Granite is one of the most prized counter-top materials, the ultimate status and style symbol in the kitchen. And with good reason—it's water-, heat-, and scratch-resistant; durable; and virtually maintenance free. It's a rich, lustrous natural material that upgrades the look of the whole kitchen. But manufacturers claim their latest foray into man-made stone, quartz surfacing, tops even granite in both aesthetics and function.
A relatively young category, quartz surfacing is a manufactured product that contains 93 percent natural quartz and 7 percent resins and pigments. By comparison, granite contains about 50 percent quartz, which is one of the reasons makers say quartz surfacing is more durable and scratch-resistant. “Only three other natural minerals—diamond, sapphire, and topaz—are harder than quartz,” touts the Web site of Stafford, Texas–based Cosentino USA, which produces Silestone quartz.
Just how scratch-resistant is the stuff? A favorite marketing quip is that a slip of the knife will hurt your Henckels but not your countertop.
star performer Companies say quartz aggregate improves upon granite in a number of ways. For one thing, unlike granite, the product has no fissures. This consistent surface makes it non-porous and less likely to harbor bacteria. Sealing granite guards against absorption, but the material requires periodic resealing to keep it food-safe. Quartz surfacing, in contrast, requires no sealers. Quartz's impenetrable surface also makes it highly resistant to stains and the etching effect of acidic liquids such as wine, lemon juice, and vinegar.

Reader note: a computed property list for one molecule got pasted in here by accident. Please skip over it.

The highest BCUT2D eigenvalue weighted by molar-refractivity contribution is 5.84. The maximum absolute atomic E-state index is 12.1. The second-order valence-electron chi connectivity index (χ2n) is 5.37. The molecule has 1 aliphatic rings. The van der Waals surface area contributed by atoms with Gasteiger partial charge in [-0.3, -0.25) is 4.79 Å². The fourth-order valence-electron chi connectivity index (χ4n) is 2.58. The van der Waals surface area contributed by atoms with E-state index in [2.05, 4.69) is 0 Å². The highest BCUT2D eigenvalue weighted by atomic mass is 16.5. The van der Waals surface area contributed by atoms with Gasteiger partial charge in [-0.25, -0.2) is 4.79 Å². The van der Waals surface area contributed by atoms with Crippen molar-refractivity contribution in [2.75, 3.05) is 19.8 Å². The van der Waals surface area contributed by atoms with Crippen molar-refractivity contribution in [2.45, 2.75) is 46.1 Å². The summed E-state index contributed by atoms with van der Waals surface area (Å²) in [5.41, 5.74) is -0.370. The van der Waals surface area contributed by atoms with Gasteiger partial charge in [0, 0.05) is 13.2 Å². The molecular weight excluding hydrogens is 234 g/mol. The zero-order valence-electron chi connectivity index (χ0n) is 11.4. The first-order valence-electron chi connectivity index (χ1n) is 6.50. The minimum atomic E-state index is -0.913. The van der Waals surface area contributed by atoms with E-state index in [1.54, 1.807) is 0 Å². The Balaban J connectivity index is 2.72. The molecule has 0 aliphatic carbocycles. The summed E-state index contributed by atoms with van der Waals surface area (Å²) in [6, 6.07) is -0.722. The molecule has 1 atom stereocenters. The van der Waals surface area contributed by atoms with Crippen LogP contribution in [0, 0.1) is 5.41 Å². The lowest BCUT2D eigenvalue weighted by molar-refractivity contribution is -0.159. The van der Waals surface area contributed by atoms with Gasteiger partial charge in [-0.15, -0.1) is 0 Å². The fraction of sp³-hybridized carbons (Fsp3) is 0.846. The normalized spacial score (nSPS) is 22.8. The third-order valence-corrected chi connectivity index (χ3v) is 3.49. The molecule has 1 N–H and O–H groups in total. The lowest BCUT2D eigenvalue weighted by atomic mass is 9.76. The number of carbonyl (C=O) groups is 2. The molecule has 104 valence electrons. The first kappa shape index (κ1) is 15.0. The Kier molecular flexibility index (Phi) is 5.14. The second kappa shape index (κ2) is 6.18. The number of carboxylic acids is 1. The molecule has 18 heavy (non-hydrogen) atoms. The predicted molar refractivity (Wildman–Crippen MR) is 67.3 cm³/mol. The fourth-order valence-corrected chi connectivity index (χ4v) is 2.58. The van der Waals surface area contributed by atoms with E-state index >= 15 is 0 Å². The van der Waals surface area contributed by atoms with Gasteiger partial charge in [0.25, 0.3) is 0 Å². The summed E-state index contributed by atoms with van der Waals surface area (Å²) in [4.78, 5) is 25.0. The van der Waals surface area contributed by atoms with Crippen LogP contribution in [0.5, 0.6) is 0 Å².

In addition to quartz's performance benefits, the manufacturing process enables companies to mimic other, even more troublesome natural countertop materials, such as limestone, which is very soft and prone to scratching, and concrete, which is porous.
For those consumers who are not fans of the shiny look, quartz manufacturers offer a limited number of honed finishes. Quartz is also available in vibrant hues that Mother Nature has neglected to provide, including bold and iridescent reds, yellows, and blues.
Kieran Liebl, principal of Royal Oaks Design in Shoreview, Minn., first encountered quartz a few years ago but was less than moved by manufacturer performance claims. He is now a convert. “I am really impressed with it,” the architectural designer says. According to Liebl, the product has proved durable, waterproof, and highly resistant to staining. “The maintenance is no different from granite,” Liebl says.
Apparently, the rest of the world is catching on too. “Quartz is now the fastest-growing segment of the countertop surfacing category,” says Valerie A. Aunet, marketing manager for the residential builder division of Wilmington, Del.–based DuPont, whose quartz surface is called Zodiaq. Cambria, in Le Sueur, Minn., supports the claim as well. Between the years 2000 and 2002, the company says, quartz surfacing sales grew more than 2,000 percent, or from a 0.3 percent market share to a 9 percent share.
The material has several sources in addition to Cosentino, DuPont, and Cambria, including Cincinnati-based Formica; Caesar-Stone in Sun Valley, Calif.; Korean conglomerate LG; Italian manufacturer Seieffe Corp.; and Houston-based U.S. Stone. All manufacturers use virtually the same quartz–resin composition, and their fabrication processes are essentially the same. But color and pattern availability differs from company to company.